NEW YORK (TheStreet) -- IBM (IBM) stock was rolling uphill until about a year ago, when it suddenly dawned on the market that much of the company's success was due to financial engineering, and the stock rolled over. Even with recent gains it's one of the dogs of the Dow, down more than 7.0% over the last year.
The same thing may now be about to happen with Intel (INTC).
Tech companies are generally valued for growth. Stock prices can be kept high with dividends and stock buybacks, but that's a short-term fix. In the end you need growth.
Intel has increased its dividend over the last five years from 14 cents a share to 23 cents, creating a yield of 3.4% at current prices. But sales peaked in 2011, falling slightly each of the last two fiscal years. Profit margins ticked down slightly in the fourth quarter. Intel plans to report first-quarter results next Tuesday. The stock currently trades at a price-to-earnings ratio of 14.3, while IBM's P/E is 12.9.
Intel shares have been doing well over the last year, gaining about 23%, but the company's position in the "great game" of technology is increasingly precarious.
Intel recently lost out on supplying chips to the Samsung Galaxy Tab 4, to Qualcomm (QCOM). Intel did win a contract to supply phone chips to Asus for the China market. Do the two deals offset one another? If they do, it's barely.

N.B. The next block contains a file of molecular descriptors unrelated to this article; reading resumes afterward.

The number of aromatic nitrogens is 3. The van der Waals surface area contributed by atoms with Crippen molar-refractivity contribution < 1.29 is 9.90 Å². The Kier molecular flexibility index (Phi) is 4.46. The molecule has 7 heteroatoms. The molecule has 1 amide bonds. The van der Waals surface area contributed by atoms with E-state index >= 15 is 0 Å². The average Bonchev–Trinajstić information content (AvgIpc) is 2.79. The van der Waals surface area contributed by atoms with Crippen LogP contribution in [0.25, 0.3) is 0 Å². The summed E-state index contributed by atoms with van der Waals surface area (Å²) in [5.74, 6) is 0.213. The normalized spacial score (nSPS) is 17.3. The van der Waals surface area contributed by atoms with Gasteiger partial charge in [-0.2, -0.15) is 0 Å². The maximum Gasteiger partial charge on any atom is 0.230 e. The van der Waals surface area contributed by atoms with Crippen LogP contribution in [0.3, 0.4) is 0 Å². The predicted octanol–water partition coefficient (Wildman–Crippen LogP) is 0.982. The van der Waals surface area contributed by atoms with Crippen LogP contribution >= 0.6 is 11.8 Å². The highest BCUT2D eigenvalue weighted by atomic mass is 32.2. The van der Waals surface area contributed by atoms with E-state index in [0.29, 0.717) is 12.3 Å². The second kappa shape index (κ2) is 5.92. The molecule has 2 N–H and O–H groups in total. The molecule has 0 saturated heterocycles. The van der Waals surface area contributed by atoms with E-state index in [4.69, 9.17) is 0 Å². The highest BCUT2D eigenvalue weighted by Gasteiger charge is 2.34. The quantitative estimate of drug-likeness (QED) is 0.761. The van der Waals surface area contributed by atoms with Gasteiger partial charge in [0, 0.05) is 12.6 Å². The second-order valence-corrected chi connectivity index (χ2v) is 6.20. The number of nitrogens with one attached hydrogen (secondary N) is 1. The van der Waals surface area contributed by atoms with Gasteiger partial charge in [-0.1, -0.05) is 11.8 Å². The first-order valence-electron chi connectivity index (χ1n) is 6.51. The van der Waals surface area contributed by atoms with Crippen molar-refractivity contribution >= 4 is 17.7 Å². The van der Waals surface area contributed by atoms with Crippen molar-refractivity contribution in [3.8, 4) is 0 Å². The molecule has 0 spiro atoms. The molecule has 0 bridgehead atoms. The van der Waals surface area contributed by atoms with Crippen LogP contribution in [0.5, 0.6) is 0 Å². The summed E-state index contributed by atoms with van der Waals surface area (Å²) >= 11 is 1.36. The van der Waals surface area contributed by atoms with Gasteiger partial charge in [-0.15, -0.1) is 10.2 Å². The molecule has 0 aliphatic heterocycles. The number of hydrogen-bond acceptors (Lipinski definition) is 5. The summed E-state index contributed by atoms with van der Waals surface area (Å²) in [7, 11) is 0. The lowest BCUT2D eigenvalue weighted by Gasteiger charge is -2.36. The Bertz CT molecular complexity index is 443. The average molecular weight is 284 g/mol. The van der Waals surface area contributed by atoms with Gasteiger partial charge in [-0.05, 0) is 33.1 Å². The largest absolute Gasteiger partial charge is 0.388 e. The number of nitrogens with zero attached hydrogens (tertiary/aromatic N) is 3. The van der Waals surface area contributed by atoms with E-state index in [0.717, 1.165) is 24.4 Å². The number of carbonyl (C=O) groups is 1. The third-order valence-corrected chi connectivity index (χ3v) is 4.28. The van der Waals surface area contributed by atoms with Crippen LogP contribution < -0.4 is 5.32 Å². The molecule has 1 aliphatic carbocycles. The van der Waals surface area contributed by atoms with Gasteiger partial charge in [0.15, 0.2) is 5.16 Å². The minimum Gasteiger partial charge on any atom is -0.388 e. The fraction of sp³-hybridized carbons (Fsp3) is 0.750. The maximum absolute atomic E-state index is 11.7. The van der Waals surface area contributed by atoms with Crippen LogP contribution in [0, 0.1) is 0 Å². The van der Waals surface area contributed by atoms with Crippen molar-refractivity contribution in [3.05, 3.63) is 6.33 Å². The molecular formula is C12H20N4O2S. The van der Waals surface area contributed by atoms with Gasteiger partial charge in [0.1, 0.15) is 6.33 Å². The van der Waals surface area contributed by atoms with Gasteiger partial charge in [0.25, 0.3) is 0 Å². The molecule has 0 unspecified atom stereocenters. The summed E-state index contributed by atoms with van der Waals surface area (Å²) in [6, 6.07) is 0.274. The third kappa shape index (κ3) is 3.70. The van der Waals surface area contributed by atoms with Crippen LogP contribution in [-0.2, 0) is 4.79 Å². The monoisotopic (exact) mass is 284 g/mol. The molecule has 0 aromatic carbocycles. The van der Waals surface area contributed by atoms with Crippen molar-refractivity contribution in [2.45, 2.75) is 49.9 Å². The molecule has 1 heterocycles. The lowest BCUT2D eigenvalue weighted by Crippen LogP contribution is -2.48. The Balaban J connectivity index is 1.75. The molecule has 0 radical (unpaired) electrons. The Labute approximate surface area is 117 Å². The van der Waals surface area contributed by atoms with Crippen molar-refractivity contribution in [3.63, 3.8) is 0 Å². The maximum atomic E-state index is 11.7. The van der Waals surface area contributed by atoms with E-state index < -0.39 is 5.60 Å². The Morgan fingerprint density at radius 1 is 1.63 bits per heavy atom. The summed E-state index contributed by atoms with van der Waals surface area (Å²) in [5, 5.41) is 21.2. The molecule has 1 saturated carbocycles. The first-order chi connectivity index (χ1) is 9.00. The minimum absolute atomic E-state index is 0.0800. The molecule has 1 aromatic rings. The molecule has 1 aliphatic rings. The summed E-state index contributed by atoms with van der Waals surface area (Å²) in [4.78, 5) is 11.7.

Intel has also announced it's closing its chip testing and assembly operations in Costa Rica, eliminating 1,500 jobs. Intel explains it is moving these to Asia for "geographic closeness between plants and main markets," which sounds like the U.S. market isn't performing.
But the company changed its financial reporting structure so now it's all good? That's what Michael McConnell at Pacific Crest Securities recently decided, causing the stock's price to pop after he gave it an outperform rating.
Is he right?
The financial change will move sales reporting into six piles, with gateways and set-top boxes going into the PC pile. Numbers will also be reported on the Internet of Things, on Data Center products, on mobile and communications, and on software, with an additional catch-all category called "other."
The growth problem has two causes.
The first cause is ARM Holdings (ARMH), which outpaced Intel for years by delivering low-power designs that phone and tablet makers could customize, rather than finished chips.
The second cause is cloud, where companies such as Google (GOOG) and Facebook (FB) have been building their own systems with low-cost commodity chips rather than high-end server chips with high profit margins.
Intel is trying to address both problems, and the Asus deal is positive. But in most growth areas Intel is trying to do things it's not well-known for, such as building finished systems instead of just chips, or creating consumer brands, or pioneering in untried technologies such as the Internet of Things.
Intel's growth strategy is speculative, in other words. Yet it's pushing more than $1 billion a quarter out the door in dividends, and it spent another $2 billion last year buying back its own stock.
Intel is not going broke. It can continue along its current path for some time. But it is rapidly eating its seed corn and needs to show some top-line growth soon if it wants to continue justifying a rising stock price.
At the time of publication the author owned shares of GOOG.
This article represents the opinion of a contributor and not necessarily that of TheStreet or its editorial staff.